To alleviate “confusing tension” with the nondiscrimination requirement, the NPRM proposes removing 2020 Rule language stating that service providers at which beneficiaries choose to expend indirect federal financial assistance “may require attendance at all activities that are fundamental to the program.” For direct federal financial assistance, the proposed regulations state that an organization may not require a beneficiary “to attend or participate in any explicitly religious activities” and that the organization “must separate in time or location any privately funded explicitly religious activities from activities supported by direct Federal financial assistance.”

Indirect Federal Financial Assistance

The 2020 Rule defined “indirect Federal financial assistance” as when (1) a government “program through which the beneficiary receives the voucher, certificate, or other similar means of government-funded payment is neutral toward religion”; and (2) “[t]he service provider receive[ ] the assistance as a result of an independent choice of the beneficiary, not a choice of the Government” (alterations in NPRM).

Claiming the 2020 Rule “engendered confusion” and “to clarify the operation of the rule,” the agencies propose two changes to that definition. First, the addition of the words “wholly,” “genuinely,” and “private” to modify choice. Second, the addition of a sentence “stating that the availability of adequate secular alternatives is a significant factor in determining whether a program affords true private choice.” (The 2020 Rule removed the 2016 Rule requirement that there must be “at least one adequate secular option.”)

The NPRM cites to the Supreme Court decision in Zelman v. Simmons-Harris (2002) in support (as did the 2020 Rule). Zelman held that when program beneficiaries direct the use of government aid to religious schools “wholly as a result of [the beneficiaries’] own genuine and independent private choice, the program is not readily subject to challenge under the Establishment Clause,” even when the religious schools in question include religious instruction in the funded program.

Despite the NPRM’s contention otherwise, some posit that recent Supreme Court religious liberty cases—Trinity Lutheran Church of Columbia v. Comer (2017), Fulton v. City of Philadelphia (2021), Kennedy v. Bremerton School District (2022)and Carson v. Makin (2022)—call into question the continued validity of drawing distinctions between direct and indirect financial assistance.

The NPRM addresses the situation where “certain beneficiaries are as a practical matter unable to exercise genuinely independent and private choice and might as a result effectively have no alternative but to expend the aid at a service provider that includes explicitly religious activities in its program.” The remedy, according to the agencies, is not automatic disqualification of the faith-based organization, but for the agency on a “case-specific basis” to “take other appropriate steps to remedy the problem, such as expanding the universe of reasonably available providers to include secular options or requiring existing providers to observe the same conditions that the rule attaches to direct aid” (i.e., ensuring that “beneficiaries are not effectively required to participate in religious activities in order to receive the benefits of federally funded programs.”).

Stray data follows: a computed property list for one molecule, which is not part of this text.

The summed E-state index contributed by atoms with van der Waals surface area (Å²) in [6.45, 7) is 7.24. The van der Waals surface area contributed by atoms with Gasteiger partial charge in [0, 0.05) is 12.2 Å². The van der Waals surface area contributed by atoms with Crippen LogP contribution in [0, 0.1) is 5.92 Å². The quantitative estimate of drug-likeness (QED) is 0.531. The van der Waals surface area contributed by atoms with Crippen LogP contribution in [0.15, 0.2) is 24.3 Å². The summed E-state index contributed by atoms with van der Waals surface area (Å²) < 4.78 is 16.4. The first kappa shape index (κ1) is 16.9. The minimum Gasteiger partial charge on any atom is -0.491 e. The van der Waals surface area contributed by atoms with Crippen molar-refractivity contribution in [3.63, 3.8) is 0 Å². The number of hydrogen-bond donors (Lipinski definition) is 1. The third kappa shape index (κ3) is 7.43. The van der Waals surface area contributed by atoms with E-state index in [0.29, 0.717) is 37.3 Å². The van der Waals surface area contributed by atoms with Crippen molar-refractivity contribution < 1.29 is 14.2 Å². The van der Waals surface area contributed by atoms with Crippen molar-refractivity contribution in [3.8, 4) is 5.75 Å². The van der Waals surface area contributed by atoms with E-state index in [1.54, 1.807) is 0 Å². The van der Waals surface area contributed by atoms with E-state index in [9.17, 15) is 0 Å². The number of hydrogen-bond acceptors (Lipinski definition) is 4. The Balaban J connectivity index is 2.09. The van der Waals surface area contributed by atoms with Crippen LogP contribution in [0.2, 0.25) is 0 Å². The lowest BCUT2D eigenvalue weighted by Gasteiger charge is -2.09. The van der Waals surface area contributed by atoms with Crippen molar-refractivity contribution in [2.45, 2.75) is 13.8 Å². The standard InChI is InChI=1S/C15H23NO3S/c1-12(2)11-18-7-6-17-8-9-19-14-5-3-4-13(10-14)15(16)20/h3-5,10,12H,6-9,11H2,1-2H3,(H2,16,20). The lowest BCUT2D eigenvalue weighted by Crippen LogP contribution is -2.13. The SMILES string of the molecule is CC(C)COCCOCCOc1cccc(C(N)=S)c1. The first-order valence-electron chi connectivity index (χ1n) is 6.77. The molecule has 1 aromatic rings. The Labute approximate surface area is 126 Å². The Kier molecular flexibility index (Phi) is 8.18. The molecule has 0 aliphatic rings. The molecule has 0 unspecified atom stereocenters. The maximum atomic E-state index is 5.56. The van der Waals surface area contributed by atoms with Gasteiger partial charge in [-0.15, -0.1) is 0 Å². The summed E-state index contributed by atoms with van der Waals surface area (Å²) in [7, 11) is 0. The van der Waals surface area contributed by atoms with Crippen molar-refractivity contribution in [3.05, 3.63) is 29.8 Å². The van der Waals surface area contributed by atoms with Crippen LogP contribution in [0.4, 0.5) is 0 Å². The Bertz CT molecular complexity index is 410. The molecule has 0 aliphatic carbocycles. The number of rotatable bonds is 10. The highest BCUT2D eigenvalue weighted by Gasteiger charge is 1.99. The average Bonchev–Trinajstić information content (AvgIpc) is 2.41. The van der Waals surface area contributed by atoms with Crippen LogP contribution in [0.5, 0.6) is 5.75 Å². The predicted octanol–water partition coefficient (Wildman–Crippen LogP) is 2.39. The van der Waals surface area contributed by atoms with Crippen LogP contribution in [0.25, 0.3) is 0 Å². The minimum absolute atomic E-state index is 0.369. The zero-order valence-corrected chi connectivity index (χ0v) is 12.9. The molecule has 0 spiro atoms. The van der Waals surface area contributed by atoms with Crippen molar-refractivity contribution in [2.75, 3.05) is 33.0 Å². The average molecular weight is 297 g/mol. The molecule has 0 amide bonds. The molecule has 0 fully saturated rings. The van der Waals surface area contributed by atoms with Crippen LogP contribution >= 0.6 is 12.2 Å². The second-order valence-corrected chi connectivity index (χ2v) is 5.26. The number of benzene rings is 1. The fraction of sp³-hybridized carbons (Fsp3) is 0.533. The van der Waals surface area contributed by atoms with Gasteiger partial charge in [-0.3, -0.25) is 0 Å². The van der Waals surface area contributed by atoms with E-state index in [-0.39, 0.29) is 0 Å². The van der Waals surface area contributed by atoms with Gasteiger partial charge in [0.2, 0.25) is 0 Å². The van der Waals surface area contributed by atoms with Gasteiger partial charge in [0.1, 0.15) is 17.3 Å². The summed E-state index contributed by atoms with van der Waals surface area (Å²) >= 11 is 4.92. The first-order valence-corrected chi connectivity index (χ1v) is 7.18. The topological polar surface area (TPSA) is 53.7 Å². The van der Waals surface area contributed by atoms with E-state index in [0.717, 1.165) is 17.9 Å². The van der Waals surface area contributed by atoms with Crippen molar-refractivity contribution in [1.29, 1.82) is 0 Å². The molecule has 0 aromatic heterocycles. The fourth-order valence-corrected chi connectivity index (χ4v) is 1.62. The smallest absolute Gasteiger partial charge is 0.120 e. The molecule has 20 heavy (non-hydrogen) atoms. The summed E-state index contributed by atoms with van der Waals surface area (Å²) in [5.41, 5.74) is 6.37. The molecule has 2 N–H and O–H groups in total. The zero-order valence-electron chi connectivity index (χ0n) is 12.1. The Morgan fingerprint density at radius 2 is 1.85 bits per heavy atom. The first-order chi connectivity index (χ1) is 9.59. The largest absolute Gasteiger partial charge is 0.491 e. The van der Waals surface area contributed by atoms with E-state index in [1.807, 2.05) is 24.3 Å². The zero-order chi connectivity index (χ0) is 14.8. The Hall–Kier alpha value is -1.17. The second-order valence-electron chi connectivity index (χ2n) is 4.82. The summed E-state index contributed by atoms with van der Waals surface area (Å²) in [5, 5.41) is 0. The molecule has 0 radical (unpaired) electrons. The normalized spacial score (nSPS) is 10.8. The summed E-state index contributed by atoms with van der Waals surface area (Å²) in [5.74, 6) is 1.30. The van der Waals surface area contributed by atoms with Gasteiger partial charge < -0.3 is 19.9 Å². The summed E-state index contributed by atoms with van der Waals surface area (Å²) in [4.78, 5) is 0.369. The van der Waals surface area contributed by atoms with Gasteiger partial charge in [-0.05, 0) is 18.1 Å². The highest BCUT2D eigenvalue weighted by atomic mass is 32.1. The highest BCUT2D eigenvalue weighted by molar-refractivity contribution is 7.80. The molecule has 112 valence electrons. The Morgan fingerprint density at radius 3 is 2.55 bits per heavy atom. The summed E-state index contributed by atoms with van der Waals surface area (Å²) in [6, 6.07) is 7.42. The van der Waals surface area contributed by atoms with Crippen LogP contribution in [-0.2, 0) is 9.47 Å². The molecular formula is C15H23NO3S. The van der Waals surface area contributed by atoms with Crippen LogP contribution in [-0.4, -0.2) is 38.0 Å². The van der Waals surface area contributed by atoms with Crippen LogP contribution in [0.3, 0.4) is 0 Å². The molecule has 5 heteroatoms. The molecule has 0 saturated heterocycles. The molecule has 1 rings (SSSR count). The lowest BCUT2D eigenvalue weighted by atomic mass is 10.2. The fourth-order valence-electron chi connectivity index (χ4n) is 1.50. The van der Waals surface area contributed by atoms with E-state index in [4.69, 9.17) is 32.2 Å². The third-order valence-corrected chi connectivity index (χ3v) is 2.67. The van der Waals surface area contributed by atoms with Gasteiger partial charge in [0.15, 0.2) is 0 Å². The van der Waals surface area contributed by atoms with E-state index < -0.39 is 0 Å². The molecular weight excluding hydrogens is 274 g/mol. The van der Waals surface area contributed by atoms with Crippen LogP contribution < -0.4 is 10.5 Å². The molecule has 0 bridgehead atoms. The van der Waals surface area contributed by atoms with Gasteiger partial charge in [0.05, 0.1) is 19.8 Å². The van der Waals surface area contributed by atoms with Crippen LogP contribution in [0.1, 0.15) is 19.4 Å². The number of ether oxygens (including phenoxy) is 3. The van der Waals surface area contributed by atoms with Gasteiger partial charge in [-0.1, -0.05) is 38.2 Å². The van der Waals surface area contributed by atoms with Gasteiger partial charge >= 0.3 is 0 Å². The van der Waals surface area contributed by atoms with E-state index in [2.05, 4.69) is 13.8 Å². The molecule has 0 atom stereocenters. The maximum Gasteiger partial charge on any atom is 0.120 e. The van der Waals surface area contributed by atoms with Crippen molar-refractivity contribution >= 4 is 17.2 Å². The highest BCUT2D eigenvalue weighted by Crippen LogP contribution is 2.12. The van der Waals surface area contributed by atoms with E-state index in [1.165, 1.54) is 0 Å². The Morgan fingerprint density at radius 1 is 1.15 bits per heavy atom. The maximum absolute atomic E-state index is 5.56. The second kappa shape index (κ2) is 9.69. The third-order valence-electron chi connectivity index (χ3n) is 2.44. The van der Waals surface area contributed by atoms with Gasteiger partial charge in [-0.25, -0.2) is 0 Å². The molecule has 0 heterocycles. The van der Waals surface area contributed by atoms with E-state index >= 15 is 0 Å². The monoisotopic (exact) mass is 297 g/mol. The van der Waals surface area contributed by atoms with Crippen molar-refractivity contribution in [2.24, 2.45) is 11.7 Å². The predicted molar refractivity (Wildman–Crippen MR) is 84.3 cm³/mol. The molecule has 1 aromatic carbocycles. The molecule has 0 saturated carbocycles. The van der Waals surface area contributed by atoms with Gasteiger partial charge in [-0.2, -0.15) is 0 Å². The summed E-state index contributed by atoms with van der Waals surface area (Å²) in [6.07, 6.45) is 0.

Eligibility of Faith-Based Organizations

The NPRM claims “the 2020 Rule introduced confusion regarding the protections the law affords to faith-based organizations and others” by creating “the misimpression” that the agencies would be required to make religious accommodations to program requirements for faith-based organizations. The proposed regulations would “decouple[e]” faith-based organizations’ religious nondiscrimination protections from the question of accommodations.

The proposed regulations would state “more directly” that when the agencies select service providers, they will not “discriminate on the basis of an organization’s religious character, motives, or affiliation, or lack thereof, or on the basis of conduct that would not be considered grounds to disfavor a similarly situated secular organization such as one that has the same capacity to effectively provide services.”

Regarding accommodations from program requirements for faith-based organizations, the agencies “will continue to consider requests for accommodations, on a case-by-case basis,” in accord with law. The agency would not automatically disqualify a faith-based organization for indicating it may request an accommodation. If, however, the agency determined that it would not grant an accommodation and the faith-based organization indicated that it could not comply with program requirement but for an accommodation, the agency would deny the application. In this way, the faith-based organization “would be treated the same as any other organization that decided for nonreligious reasons that it could not or would not comply with the terms and conditions of the program.”